Here is my review of David Kitz’s book, The Soldier Who Killed a King.
Summary (from Amazon):
A stunning story of Holy Week through the eyes of a Roman centurion
Watch the triumphal entry of the donkey-riding king through the eyes of Marcus Longinus, the centurion charged with keeping the streets from erupting into open rebellion.
Look behind the scenes at the political plotting of King Herod, known as the scheming Fox for his ruthless shrewdness.
Get a front-row seat to the confrontation between the Jewish high priest Caiaphas and the Roman governor Pontius Pilate.
Understand as never before the horror of the decision to save a brutal terrorist in order to condemn the peaceful Jew to death.
If you’ve heard the story of Passion Week so often it’s become stale, now is the time to rediscover the terrible events leading from Jesus’s humble ride into the city to his crucifixion. The Soldier Who Killed a King will stun you afresh with how completely Christ’s resurrection changed history, one life at a time.
What I liked:
I love the idea of Jesus’s crucifixion and resurrection told through the eyes of a Roman soldier. The setting in this book is alive and a vital character throughout the story. While I would have to do a little research to see how accurate the story portrayed the city, I enjoyed wandering through ancient Jerusalem.
The characters were not one-dimensional archetypes, but fleshed out human beings caught in extraordinary circumstances. While not all of their reactions played well into who they were (more on that in the next section), they did not strike me as forced.
The crucifixion and resurrection scenes contained emotional depth and gravitas. Holy Week is important to me, and both the crucifixion and resurrection of Jesus anchor everything that I am. David did not disappoint in his story here.
What I did not like:
The writing could use some polishing. There was an overemphasis on dialogue tags, explanations of actions and thoughts, and writing that jolted me out of the story.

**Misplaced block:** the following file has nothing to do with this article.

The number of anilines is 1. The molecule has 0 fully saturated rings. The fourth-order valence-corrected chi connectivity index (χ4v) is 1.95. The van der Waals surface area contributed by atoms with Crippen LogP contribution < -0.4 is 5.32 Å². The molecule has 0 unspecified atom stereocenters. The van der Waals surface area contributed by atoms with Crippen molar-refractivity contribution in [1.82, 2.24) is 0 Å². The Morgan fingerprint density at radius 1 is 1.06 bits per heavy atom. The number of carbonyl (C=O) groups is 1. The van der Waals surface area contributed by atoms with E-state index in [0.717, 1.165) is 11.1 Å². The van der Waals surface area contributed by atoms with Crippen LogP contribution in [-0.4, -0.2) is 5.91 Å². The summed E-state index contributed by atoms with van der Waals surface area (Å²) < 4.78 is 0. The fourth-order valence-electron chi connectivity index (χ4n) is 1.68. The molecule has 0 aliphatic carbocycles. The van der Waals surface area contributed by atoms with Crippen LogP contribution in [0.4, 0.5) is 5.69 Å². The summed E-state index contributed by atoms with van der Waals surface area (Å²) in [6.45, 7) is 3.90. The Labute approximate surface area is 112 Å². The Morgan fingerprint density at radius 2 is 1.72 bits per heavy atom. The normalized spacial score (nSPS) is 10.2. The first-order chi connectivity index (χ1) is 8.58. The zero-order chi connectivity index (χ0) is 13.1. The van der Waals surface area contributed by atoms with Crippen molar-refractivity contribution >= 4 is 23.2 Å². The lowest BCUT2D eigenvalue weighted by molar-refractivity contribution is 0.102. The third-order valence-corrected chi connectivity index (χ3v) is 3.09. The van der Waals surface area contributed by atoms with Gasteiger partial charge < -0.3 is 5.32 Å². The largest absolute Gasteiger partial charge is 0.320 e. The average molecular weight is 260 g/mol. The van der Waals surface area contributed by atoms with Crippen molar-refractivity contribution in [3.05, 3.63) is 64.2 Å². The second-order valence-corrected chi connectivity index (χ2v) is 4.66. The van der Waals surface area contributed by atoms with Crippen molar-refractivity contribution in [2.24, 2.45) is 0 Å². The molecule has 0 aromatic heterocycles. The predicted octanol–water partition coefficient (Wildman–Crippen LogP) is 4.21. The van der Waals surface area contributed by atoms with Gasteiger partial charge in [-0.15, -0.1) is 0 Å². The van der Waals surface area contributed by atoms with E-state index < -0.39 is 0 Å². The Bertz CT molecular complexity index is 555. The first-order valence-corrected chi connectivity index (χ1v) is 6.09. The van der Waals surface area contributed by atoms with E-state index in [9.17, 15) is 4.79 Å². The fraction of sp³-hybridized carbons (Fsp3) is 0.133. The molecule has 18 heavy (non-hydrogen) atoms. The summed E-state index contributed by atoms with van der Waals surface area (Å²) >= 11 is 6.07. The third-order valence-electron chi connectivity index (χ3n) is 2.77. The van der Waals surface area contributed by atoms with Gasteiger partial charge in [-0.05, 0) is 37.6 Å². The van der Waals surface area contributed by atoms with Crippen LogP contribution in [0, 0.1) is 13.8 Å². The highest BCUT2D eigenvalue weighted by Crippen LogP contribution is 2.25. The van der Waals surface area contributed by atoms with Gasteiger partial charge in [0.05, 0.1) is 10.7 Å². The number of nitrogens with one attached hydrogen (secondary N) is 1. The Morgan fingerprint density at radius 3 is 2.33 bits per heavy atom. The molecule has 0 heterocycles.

“You, you, and you!” I stabbed my index finger in the direction of the most dressed and prepared-looking soldiers. “Strap on your swords and follow me. Now!”
Then, addressing the other soldiers, I announced, “The rest of you….” (pg 130)
This is probably a preference of mine, but I like it when the author trusts the reader. Minimize the explanation, the direction, and show me what’s going on in the scene. Trust me to understand the little details without actually telling me the little details.
At times, the actions of the characters didn’t strike me as fitting in the time period or with who the characters were. They felt too modern, too western-culture-minded. The same could be said for the timeframe of each chapter. The addition of the day, time, and Month again threw me out of the story’s setting and into a modern setting. This is also probably just a preference rather than a strike against the author.
The overall accuracy of historical characters and events left a lot to be desired. The Roman hierarchy, the neglect of the Sadducees completely, who did what and when (Herod’s soldiers crowning Jesus, priests taking soldiers captive, etc.), all distracted from the story rather than add to it.
The Soldier Who Killed A King is a promising book that offers much to like, though it does have some flaws that can distract. It’s a great read for Holy Week, to add to the reader’s mindset for arguably the most important week in Christianity.
Full disclosure: I received a paperback copy from the author in exchange for an honest review.
I thank Mr. Kitz for allowing me to read this story, it has given me much to reflect on for Holy Week, and every week beyond it.
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